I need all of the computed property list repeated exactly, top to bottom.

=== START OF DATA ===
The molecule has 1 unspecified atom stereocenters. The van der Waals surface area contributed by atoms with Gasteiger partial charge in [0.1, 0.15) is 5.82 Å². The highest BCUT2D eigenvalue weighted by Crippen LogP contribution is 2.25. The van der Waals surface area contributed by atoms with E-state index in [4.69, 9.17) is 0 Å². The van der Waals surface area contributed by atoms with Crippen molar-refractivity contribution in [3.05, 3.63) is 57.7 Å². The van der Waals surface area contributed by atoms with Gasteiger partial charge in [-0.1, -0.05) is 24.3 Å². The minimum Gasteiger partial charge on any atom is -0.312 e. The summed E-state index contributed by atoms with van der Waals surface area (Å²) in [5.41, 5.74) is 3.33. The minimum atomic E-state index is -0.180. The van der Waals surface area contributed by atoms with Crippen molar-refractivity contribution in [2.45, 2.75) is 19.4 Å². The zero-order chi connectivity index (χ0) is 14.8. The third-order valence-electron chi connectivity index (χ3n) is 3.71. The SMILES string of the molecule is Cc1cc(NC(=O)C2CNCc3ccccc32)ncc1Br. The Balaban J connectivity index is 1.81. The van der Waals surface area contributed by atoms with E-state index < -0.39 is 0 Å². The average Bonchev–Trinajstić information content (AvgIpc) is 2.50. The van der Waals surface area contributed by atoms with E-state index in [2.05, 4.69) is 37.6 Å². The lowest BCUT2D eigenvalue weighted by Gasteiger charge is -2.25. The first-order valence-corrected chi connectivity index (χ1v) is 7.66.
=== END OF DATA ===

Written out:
The molecule has 1 unspecified atom stereocenters. The van der Waals surface area contributed by atoms with Gasteiger partial charge in [0.1, 0.15) is 5.82 Å². The highest BCUT2D eigenvalue weighted by Crippen LogP contribution is 2.25. The van der Waals surface area contributed by atoms with E-state index in [4.69, 9.17) is 0 Å². The van der Waals surface area contributed by atoms with Crippen molar-refractivity contribution in [3.05, 3.63) is 57.7 Å². The van der Waals surface area contributed by atoms with Gasteiger partial charge in [-0.1, -0.05) is 24.3 Å². The minimum Gasteiger partial charge on any atom is -0.312 e. The summed E-state index contributed by atoms with van der Waals surface area (Å²) in [5.41, 5.74) is 3.33. The minimum atomic E-state index is -0.180. The van der Waals surface area contributed by atoms with Crippen molar-refractivity contribution in [2.45, 2.75) is 19.4 Å². The zero-order chi connectivity index (χ0) is 14.8. The third-order valence-electron chi connectivity index (χ3n) is 3.71. The SMILES string of the molecule is Cc1cc(NC(=O)C2CNCc3ccccc32)ncc1Br. The Balaban J connectivity index is 1.81. The van der Waals surface area contributed by atoms with E-state index < -0.39 is 0 Å². The average Bonchev–Trinajstić information content (AvgIpc) is 2.50. The van der Waals surface area contributed by atoms with E-state index in [2.05, 4.69) is 37.6 Å². The lowest BCUT2D eigenvalue weighted by Gasteiger charge is -2.25. The first-order valence-corrected chi connectivity index (χ1v) is 7.66.